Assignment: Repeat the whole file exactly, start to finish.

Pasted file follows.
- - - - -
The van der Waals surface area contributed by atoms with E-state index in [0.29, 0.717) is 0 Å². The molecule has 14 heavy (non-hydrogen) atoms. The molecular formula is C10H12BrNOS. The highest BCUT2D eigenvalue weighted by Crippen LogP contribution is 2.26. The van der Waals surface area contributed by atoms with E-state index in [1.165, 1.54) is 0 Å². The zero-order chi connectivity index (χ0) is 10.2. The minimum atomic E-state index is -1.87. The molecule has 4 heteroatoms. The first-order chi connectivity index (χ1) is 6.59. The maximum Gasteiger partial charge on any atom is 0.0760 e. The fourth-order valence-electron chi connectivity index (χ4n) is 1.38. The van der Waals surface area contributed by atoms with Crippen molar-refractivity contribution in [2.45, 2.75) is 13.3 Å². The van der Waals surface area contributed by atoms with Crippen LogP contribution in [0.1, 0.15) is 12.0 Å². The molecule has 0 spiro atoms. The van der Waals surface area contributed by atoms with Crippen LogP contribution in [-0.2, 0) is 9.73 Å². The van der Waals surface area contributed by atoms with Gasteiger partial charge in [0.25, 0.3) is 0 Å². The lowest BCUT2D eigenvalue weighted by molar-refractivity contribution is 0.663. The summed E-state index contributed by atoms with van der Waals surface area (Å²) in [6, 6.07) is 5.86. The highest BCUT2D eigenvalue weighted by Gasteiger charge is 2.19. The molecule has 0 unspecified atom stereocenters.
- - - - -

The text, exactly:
The van der Waals surface area contributed by atoms with E-state index in [0.29, 0.717) is 0 Å². The molecule has 14 heavy (non-hydrogen) atoms. The molecular formula is C10H12BrNOS. The highest BCUT2D eigenvalue weighted by Crippen LogP contribution is 2.26. The van der Waals surface area contributed by atoms with E-state index in [1.165, 1.54) is 0 Å². The zero-order chi connectivity index (χ0) is 10.2. The minimum atomic E-state index is -1.87. The molecule has 4 heteroatoms. The first-order chi connectivity index (χ1) is 6.59. The maximum Gasteiger partial charge on any atom is 0.0760 e. The fourth-order valence-electron chi connectivity index (χ4n) is 1.38. The van der Waals surface area contributed by atoms with Crippen molar-refractivity contribution in [2.45, 2.75) is 13.3 Å². The van der Waals surface area contributed by atoms with Crippen LogP contribution in [0.1, 0.15) is 12.0 Å². The molecule has 0 spiro atoms. The van der Waals surface area contributed by atoms with Crippen LogP contribution in [-0.2, 0) is 9.73 Å². The van der Waals surface area contributed by atoms with Gasteiger partial charge in [0.25, 0.3) is 0 Å². The lowest BCUT2D eigenvalue weighted by molar-refractivity contribution is 0.663. The summed E-state index contributed by atoms with van der Waals surface area (Å²) in [6, 6.07) is 5.86. The highest BCUT2D eigenvalue weighted by Gasteiger charge is 2.19. The molecule has 0 unspecified atom stereocenters.